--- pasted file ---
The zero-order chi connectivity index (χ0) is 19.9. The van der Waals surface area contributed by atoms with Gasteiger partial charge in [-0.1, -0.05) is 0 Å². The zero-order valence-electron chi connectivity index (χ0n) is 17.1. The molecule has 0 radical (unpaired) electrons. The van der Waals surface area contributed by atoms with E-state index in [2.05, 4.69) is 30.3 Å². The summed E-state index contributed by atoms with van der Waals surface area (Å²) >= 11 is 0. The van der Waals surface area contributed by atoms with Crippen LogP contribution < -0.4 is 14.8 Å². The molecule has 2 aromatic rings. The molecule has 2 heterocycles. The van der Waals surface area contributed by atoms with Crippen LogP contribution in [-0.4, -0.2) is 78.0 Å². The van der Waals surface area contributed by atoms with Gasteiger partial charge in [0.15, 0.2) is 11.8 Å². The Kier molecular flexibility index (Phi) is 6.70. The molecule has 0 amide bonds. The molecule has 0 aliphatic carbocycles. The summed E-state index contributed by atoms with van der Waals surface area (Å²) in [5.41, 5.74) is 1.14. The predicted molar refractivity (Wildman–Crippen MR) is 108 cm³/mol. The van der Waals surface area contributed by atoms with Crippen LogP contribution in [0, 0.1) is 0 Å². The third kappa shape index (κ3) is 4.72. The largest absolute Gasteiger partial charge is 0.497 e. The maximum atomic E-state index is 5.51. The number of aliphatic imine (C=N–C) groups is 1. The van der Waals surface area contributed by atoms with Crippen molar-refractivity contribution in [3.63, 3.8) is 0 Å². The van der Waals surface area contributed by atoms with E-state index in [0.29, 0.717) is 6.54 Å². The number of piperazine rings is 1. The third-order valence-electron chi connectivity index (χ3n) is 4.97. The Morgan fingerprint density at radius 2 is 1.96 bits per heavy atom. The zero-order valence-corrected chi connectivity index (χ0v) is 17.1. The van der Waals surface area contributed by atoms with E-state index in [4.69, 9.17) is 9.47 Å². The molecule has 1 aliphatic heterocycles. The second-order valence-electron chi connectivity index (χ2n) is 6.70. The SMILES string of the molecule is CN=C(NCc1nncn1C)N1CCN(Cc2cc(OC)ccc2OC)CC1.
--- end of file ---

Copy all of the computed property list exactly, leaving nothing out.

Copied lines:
The zero-order chi connectivity index (χ0) is 19.9. The van der Waals surface area contributed by atoms with Gasteiger partial charge in [-0.1, -0.05) is 0 Å². The zero-order valence-electron chi connectivity index (χ0n) is 17.1. The molecule has 0 radical (unpaired) electrons. The van der Waals surface area contributed by atoms with E-state index in [2.05, 4.69) is 30.3 Å². The summed E-state index contributed by atoms with van der Waals surface area (Å²) >= 11 is 0. The van der Waals surface area contributed by atoms with Crippen LogP contribution < -0.4 is 14.8 Å². The molecule has 2 aromatic rings. The molecule has 2 heterocycles. The van der Waals surface area contributed by atoms with Crippen LogP contribution in [-0.4, -0.2) is 78.0 Å². The van der Waals surface area contributed by atoms with Gasteiger partial charge in [0.15, 0.2) is 11.8 Å². The Kier molecular flexibility index (Phi) is 6.70. The molecule has 0 amide bonds. The molecule has 0 aliphatic carbocycles. The summed E-state index contributed by atoms with van der Waals surface area (Å²) in [5.41, 5.74) is 1.14. The predicted molar refractivity (Wildman–Crippen MR) is 108 cm³/mol. The van der Waals surface area contributed by atoms with Crippen LogP contribution in [0, 0.1) is 0 Å². The third kappa shape index (κ3) is 4.72. The largest absolute Gasteiger partial charge is 0.497 e. The maximum atomic E-state index is 5.51. The number of aliphatic imine (C=N–C) groups is 1. The van der Waals surface area contributed by atoms with Crippen molar-refractivity contribution in [3.63, 3.8) is 0 Å². The van der Waals surface area contributed by atoms with E-state index in [0.29, 0.717) is 6.54 Å². The number of piperazine rings is 1. The third-order valence-electron chi connectivity index (χ3n) is 4.97. The Morgan fingerprint density at radius 2 is 1.96 bits per heavy atom. The zero-order valence-corrected chi connectivity index (χ0v) is 17.1. The van der Waals surface area contributed by atoms with E-state index in [4.69, 9.17) is 9.47 Å². The molecule has 1 aliphatic heterocycles. The second-order valence-electron chi connectivity index (χ2n) is 6.70. The SMILES string of the molecule is CN=C(NCc1nncn1C)N1CCN(Cc2cc(OC)ccc2OC)CC1.